Academic journal article Journal for the Study of Religions and Ideologies

Theological and Philosophical Underpinnings of Developmentalism

Academic journal article Journal for the Study of Religions and Ideologies

Theological and Philosophical Underpinnings of Developmentalism

Article excerpt

"Everybody wants to own the end of the world"

- Don DeLillo, Zero K, 2016

According to the ontology named "naturalism", despite sharing atoms, molecules, chemical components and thermodynamic principles with non-living entities, human beings are the only living creatures that are distributed in collectives "distinguished from one another by their respective languages and customs" (Descola 2013, 256). In this

cosmological ontology, all living beings participate in the same physical world but only people have the intentionality, self-awareness, individuation and discontinuity necessary to deal with ideas, interiorities and cultures. Leaving aside the few exceptional cases in which nature operates on its own among persons, or as the medieval saying goes "natura naturans", in naturalism the subject is almost always human, the verb is transitive and the object of the predicate is nature.

When Hegel turned to the idea of development, he did so to understand how an evolutionary process could be imagined as the accumulative unfolding of the world spirit at large. He defined this "World-Spirit" as a consciousness "whose nature is always one and the same, but which unfolds this, its one nature, in the phenomena of the World's existence" (Hegel 2001, 24). Congruently with Hegel, Phillipe Descola has noted that "nature" makes little sense to anyone except the Moderns. According to Descola, the concept "appeared only at a late date in the course of the development of Western thought itself, in which its consequences made a singularly forceful impact on the manner in which anthropology has envisaged both its object and its methods." (Descola 2013, xvii).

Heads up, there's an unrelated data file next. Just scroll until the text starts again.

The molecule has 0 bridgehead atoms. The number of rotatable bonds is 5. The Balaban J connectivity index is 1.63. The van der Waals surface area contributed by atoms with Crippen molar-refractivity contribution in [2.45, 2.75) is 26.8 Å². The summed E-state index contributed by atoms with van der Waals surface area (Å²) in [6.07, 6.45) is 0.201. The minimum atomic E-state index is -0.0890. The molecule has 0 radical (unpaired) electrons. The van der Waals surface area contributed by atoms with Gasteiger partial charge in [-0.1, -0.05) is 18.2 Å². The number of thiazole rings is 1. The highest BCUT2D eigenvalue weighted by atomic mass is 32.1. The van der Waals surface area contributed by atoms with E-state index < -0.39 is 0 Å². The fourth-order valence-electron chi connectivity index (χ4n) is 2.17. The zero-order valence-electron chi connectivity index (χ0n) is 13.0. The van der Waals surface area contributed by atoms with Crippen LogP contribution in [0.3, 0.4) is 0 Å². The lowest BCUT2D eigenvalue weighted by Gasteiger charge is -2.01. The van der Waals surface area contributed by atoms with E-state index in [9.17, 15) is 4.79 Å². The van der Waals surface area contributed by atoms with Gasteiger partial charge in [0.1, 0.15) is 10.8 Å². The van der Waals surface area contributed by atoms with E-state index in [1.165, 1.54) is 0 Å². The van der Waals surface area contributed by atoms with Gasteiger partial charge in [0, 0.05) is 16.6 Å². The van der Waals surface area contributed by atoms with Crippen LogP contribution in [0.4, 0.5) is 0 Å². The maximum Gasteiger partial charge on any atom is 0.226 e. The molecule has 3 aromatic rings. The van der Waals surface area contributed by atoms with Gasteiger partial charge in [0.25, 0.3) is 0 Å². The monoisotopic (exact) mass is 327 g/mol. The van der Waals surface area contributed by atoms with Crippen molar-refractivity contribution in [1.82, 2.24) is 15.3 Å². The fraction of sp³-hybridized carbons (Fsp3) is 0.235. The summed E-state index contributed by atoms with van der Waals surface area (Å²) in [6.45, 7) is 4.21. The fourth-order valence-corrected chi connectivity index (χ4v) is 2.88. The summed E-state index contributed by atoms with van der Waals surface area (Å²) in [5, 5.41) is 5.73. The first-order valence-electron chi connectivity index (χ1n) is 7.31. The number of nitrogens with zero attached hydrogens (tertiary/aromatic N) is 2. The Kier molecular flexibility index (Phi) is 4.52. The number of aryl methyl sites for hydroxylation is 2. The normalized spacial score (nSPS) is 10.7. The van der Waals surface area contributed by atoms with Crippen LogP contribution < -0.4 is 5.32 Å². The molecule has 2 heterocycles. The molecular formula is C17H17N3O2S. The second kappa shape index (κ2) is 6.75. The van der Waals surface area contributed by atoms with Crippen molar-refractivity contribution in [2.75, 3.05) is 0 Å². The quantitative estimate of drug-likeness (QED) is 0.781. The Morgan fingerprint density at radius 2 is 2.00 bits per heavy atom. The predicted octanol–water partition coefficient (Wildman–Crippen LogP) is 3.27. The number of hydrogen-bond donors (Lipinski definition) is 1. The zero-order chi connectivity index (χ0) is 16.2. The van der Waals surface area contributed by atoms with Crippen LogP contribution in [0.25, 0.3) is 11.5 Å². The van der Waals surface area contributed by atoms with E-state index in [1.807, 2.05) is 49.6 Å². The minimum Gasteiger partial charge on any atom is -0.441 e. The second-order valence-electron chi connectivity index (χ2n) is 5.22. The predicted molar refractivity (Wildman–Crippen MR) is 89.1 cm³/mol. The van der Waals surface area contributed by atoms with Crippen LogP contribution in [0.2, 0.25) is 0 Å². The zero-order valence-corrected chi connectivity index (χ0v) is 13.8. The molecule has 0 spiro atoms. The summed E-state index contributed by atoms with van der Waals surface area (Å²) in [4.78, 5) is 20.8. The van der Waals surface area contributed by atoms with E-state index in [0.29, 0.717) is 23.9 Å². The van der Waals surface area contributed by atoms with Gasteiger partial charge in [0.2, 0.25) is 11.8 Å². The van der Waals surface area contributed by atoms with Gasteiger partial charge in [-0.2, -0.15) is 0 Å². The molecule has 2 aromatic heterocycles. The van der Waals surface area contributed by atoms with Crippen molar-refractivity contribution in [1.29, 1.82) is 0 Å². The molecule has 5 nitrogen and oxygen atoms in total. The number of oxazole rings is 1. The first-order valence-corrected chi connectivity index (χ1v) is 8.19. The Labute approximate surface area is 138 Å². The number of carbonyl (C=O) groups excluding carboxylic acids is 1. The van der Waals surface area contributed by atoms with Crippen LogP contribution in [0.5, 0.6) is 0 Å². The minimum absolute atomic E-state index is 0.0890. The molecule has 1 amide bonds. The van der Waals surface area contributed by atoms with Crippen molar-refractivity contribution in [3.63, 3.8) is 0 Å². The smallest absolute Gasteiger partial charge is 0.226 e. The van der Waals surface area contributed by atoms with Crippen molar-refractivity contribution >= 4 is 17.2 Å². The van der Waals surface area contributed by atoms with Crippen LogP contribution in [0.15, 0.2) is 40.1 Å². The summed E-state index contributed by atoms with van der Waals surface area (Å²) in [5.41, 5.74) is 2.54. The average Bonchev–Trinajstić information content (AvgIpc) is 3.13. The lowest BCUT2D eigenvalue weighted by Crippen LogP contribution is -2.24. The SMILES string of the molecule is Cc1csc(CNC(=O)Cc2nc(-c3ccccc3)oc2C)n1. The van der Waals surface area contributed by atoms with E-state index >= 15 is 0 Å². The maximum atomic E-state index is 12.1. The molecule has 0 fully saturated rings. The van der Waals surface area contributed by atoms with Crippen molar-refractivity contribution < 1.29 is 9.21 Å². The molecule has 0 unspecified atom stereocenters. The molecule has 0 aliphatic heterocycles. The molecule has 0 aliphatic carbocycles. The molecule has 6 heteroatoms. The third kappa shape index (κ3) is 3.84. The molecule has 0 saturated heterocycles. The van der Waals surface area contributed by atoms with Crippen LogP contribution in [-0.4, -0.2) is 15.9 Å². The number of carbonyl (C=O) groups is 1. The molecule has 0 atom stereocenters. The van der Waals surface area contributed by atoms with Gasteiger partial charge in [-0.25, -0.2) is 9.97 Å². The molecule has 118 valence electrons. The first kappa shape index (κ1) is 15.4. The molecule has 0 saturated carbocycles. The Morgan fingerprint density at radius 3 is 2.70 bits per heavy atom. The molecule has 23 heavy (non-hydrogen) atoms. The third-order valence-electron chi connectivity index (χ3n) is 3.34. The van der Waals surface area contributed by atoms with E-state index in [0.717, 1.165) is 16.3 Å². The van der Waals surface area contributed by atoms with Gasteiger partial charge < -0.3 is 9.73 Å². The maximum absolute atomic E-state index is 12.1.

These two influential thinkers, then, conceptualize the course of Western thought, i.e. its own development, as a process that defines, among other things, its own nature. When Descola defines "naturalism" as a dual cosmology that asserts physical commonality and spiritual individualization, he highlights the prioritization of the western spiritual experience of the world over the necessary production of empty signs or noumena. In other words, in the cosmology called "naturalism", understanding nature takes for granted a developmental process of consciousness. This process, in its own functioning, necessarily projects an unknown dimension to be known, deciphered and objectified (most of the times, on nature).

The process of "development", even though it remains a highly contested term (Lewis 2005, 474), should be characterized, therefore, by the continuity of the changes it entails. Simply put, any sort of development requires at least two different temporalities, one quicker than the other. The modern idea of nature provides qualities of continuity and stability to the "cumulative world-spirit", allowing one to easily situate the first as the background temporality within which the second performs its own "development". Hence, talking about development requires a contrastive discipline. In this case, I am positing that Anthropology is capable of imagining diverse adequacies between the two stances; one of thought, one of nature; one of change, one of continuity. Such an appropriateness in the ontological mode of western naturalism takes for granted that understanding nature requires a permanent process of inquiry. Querying nature, thinking about it, and later, transforming it, should be considered actions that shape the human subject as well as the natural object.

Long ago, Frank Kermode (2000 [1966]) signaled that the paradigmatic modern state of affairs entailed a "permanent transition" which he called "presentism". A similar emphasis on this permanent transition can be found in the Proposals for Action of the First UN Development Decade (1960-70), which suggested that the problem of underdeveloped countries was not limited to their lack of economic growth. Rather, it explicitly held that "[development is growth plus change" (in Sachs 2012). Therefore, every transitional or developmental imperative fueled by modern knowledge should be understood in reference to a natural residue, or a former obstacle, left behind during the process of the modern scientific enterprise. …

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